As the Latin American planting season draws to a close, the race for the U.S. spring planting season will begin, which I see as the biggest growth catalyst for Monsanto in 2013. If 2012 was a year of record U.S. crop plantations, 2013 might not be any different. Record prices of corn and soybean, expected high farm incomes, and lower yields -- fertilizer major CF Industries (NYSE: CF) expects yields be around 135 bushels per acre, the lowest since 2002 -- should see farmers scrambling to plant every corner of their fields next spring. That explains why CF is forecasting U.S. corn acres in 2013 to remain steady at around 96 million, which is on par with this year’s levels. If CF sold record amounts of nitrogen during the first half of the year, it has higher expectations for 2013, backed by robust demand from both markets. Small wonder then that optimism has already pushed its shares up by an amazing 50% year-to-date.

If CF’s projections come true, Monsanto’s customer base should only widen. That’s because after the games Mother Nature played this year, most farmers are going to step into 2013 with more precautions, one of which will be arming themselves with seeds that can withstand adverse weather conditions better. This is exactly where Monsanto steps in, having proved its worth by the increased yields its advanced seeds and traits are capable of generating. Here’s a quick note: 2012 was the second-best yielding year for Monsanto, even in the face of extreme conditions. The company’s popular seed brand DEKALB gave a 5% yield advantage vis-à-vis competitor’s products. This competency is what will take the company far.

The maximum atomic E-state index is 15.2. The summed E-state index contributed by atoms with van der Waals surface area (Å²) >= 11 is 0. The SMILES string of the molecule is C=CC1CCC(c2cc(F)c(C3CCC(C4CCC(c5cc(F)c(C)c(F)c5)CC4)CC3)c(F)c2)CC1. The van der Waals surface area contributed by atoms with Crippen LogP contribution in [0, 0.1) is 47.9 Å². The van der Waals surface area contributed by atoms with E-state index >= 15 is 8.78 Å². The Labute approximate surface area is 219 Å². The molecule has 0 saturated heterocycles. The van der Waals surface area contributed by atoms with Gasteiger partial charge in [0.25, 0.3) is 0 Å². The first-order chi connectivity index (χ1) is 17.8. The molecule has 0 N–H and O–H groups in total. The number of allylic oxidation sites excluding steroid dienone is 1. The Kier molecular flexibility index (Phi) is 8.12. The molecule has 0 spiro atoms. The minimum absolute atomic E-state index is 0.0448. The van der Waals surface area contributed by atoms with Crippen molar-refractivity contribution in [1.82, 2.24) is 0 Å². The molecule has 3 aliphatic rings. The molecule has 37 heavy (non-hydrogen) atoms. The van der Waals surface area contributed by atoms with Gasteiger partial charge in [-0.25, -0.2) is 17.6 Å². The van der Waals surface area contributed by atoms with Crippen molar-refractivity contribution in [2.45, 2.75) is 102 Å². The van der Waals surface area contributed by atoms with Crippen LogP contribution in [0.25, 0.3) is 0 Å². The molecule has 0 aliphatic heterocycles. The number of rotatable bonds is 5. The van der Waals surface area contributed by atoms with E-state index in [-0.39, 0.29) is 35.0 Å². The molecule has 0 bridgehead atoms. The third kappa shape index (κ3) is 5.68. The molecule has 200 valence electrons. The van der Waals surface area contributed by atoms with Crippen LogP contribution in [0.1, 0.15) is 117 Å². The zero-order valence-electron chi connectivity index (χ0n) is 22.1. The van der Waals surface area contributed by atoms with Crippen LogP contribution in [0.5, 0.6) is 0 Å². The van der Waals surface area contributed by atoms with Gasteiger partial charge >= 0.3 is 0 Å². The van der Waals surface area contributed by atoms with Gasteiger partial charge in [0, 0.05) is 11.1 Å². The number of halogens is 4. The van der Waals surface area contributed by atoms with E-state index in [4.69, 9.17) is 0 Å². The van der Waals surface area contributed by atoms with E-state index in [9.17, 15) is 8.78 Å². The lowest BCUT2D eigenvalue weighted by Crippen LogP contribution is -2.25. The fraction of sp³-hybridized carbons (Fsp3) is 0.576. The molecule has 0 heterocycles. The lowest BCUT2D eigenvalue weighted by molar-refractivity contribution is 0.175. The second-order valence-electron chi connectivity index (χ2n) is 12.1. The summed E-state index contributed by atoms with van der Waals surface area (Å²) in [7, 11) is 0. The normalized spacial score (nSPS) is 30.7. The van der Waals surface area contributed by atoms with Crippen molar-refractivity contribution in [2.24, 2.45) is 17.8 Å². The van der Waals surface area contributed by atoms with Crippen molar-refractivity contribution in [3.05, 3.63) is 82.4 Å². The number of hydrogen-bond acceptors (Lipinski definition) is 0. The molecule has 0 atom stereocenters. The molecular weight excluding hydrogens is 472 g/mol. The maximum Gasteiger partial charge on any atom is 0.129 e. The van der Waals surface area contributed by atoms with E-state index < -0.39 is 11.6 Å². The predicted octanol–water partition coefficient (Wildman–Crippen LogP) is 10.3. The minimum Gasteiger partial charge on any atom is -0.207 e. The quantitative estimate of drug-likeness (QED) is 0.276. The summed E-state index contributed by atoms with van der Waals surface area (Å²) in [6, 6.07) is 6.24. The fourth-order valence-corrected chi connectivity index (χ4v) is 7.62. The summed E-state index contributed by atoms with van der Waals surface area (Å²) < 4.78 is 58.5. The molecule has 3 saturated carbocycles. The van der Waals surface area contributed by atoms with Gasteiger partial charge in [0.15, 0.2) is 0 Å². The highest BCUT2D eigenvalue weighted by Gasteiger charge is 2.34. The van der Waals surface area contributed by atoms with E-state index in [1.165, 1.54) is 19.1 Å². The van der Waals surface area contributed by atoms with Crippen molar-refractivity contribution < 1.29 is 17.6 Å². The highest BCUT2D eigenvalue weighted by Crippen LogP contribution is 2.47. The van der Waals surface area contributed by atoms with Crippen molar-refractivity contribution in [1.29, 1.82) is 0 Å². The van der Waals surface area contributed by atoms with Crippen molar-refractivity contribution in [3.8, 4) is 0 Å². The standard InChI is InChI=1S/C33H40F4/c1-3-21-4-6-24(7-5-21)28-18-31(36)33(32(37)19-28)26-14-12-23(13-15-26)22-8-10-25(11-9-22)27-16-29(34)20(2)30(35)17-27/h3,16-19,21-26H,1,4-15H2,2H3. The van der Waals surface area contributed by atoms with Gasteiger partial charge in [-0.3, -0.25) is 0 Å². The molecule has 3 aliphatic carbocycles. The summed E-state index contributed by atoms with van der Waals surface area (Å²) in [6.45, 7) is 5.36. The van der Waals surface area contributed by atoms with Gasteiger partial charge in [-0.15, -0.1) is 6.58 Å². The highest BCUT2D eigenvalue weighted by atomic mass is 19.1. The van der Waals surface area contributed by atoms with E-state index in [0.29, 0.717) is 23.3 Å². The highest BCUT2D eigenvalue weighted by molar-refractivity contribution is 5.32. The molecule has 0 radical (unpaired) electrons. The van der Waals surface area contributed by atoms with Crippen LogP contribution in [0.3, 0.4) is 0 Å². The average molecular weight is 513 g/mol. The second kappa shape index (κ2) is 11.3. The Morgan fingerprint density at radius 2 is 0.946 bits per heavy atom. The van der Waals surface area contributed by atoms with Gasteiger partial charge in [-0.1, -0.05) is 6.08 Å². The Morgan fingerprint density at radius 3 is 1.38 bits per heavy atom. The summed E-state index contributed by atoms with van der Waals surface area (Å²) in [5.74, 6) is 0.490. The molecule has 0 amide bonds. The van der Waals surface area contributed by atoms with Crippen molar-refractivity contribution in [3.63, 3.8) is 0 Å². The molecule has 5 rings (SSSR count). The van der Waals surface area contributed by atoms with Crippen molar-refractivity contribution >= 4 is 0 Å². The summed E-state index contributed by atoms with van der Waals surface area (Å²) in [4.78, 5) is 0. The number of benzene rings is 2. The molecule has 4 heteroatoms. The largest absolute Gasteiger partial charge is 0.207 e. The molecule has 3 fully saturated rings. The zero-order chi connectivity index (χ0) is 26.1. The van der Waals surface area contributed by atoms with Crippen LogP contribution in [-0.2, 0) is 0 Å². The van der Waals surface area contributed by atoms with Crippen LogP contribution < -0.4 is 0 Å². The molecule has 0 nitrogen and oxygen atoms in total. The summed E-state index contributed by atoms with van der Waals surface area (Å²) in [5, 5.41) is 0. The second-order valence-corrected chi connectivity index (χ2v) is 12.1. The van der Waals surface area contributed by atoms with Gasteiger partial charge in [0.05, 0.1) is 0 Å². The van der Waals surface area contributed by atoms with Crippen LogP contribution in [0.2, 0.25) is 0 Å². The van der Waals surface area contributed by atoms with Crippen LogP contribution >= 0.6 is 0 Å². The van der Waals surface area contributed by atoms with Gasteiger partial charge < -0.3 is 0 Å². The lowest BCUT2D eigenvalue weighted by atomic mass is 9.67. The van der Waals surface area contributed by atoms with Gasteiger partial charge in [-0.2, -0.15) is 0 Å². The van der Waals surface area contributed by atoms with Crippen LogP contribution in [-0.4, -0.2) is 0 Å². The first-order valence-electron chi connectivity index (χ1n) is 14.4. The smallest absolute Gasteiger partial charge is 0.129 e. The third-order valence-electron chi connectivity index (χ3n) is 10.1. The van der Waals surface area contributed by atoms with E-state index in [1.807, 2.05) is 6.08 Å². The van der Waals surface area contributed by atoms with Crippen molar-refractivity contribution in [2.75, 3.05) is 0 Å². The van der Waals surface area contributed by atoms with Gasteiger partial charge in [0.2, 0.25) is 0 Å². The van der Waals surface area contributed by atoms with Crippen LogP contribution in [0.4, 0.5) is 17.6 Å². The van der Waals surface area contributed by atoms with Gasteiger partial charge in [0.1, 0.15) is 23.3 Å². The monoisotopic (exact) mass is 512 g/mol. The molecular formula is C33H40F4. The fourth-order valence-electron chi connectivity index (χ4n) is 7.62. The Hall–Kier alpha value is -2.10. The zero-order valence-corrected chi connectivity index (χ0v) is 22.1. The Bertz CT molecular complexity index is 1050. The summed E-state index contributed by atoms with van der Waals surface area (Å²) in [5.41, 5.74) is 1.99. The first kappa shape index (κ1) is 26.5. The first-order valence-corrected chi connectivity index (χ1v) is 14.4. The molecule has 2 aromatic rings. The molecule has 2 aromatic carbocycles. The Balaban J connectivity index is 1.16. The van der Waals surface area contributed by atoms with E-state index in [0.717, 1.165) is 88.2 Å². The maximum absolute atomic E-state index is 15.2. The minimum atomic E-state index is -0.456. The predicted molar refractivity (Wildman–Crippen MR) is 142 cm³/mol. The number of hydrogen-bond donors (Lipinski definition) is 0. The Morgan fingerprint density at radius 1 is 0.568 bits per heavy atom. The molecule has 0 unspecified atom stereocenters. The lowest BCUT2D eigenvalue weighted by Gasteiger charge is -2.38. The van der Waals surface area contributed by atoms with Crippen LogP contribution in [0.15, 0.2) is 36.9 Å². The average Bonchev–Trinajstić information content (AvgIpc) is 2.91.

In fact, Monsanto also showed how its due-for-launch DroughtGard Hybrids yields as many as 5 bushels per acre more compared to DuPont’s recently launched and widely marketed Optimum AQUAmax hybrids. DuPont estimated these hybrids to have already reached 2 million acres within months of launch. With Monsanto’s comparison sheets doing the rounds, DuPont will surely have to buck up its marketing strategies, especially as the former gets ready to launch DroughtGard in the Western Corn Belt next year.

Meanwhile, Syngenta is already narrating stories of the success of its drought-tolerant Agrisure Artesian corn variety launched sometime back. The company reported the variety to have yielded almost 15% higher than competing products. From 15,000 acres this year, Syngenta is hoping to find Agrisure in a whopping 400,000 acres in 2013. What’s more, the company has already placed six more hybrids under trials in the U.S. Corn Belt.

Not that Monsanto worries a penny about competitors’ moves. It clearly dominates the seed market – as per last reported data by ETC Group, Monsanto’s global seed market share stood at 27% in 2009, which is way more than DuPont’s 17% or Syngenta’s 9%. Dow had a mere 2% share. But probably the biggest evidence of Monsanto’s greatness lies in the fact that the same so-called rivals borrow Monsanto’s licensed gene traits to develop their own products. The $1 billion lawsuit that Monsanto just won over DuPont for patent infringement only adds weight to the former.

Rounding it up

Monsanto’s outlook of at least a 10% improvement in its 2013 year earnings per share looks very achievable, and makes it a buy on any dip. It’s also financially solid (I promise to tell you more soon), and is a good dividend payer. Make sure your watchlist has this revolutionary company in it. Click here to add Monsanto. 


Neha Chamaria has no positions in the stocks mentioned above. The Motley Fool owns shares of CF Industries Holdings. Try any of our Foolish newsletter services free for 30 days. We Fools may not all hold the same opinions, but we all believe that considering a diverse range of insights makes us better investors. The Motley Fool has a disclosure policy.If you have questions about this post or the Fool’s blog network, click here for information.

blog comments powered by Disqus

Compare Brokers

Fool Disclosure